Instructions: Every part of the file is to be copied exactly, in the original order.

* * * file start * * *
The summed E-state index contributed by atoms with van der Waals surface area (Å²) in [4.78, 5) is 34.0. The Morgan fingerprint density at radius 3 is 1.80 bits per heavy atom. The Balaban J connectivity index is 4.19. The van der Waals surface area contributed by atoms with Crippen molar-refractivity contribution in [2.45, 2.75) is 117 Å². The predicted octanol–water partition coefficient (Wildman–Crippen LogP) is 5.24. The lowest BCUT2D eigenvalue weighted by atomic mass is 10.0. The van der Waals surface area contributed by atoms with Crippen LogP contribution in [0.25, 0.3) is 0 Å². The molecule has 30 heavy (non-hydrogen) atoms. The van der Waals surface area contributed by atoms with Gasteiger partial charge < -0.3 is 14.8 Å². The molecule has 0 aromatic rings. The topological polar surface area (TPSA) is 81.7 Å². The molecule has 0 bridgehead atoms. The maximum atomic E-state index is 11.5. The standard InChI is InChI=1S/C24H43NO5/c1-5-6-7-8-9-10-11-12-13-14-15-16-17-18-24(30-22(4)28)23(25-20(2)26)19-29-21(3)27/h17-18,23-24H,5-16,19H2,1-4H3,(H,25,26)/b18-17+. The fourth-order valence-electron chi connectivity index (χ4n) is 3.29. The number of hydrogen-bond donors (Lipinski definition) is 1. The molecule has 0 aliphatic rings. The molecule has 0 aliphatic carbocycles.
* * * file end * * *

The summed E-state index contributed by atoms with van der Waals surface area (Å²) in [4.78, 5) is 34.0. The Morgan fingerprint density at radius 3 is 1.80 bits per heavy atom. The Balaban J connectivity index is 4.19. The van der Waals surface area contributed by atoms with Crippen molar-refractivity contribution in [2.45, 2.75) is 117 Å². The predicted octanol–water partition coefficient (Wildman–Crippen LogP) is 5.24. The lowest BCUT2D eigenvalue weighted by atomic mass is 10.0. The van der Waals surface area contributed by atoms with Crippen LogP contribution in [0.25, 0.3) is 0 Å². The molecule has 30 heavy (non-hydrogen) atoms. The van der Waals surface area contributed by atoms with Gasteiger partial charge < -0.3 is 14.8 Å². The molecule has 0 aromatic rings. The topological polar surface area (TPSA) is 81.7 Å². The molecule has 0 bridgehead atoms. The maximum atomic E-state index is 11.5. The standard InChI is InChI=1S/C24H43NO5/c1-5-6-7-8-9-10-11-12-13-14-15-16-17-18-24(30-22(4)28)23(25-20(2)26)19-29-21(3)27/h17-18,23-24H,5-16,19H2,1-4H3,(H,25,26)/b18-17+. The fourth-order valence-electron chi connectivity index (χ4n) is 3.29. The number of hydrogen-bond donors (Lipinski definition) is 1. The molecule has 0 aliphatic rings. The molecule has 0 aliphatic carbocycles.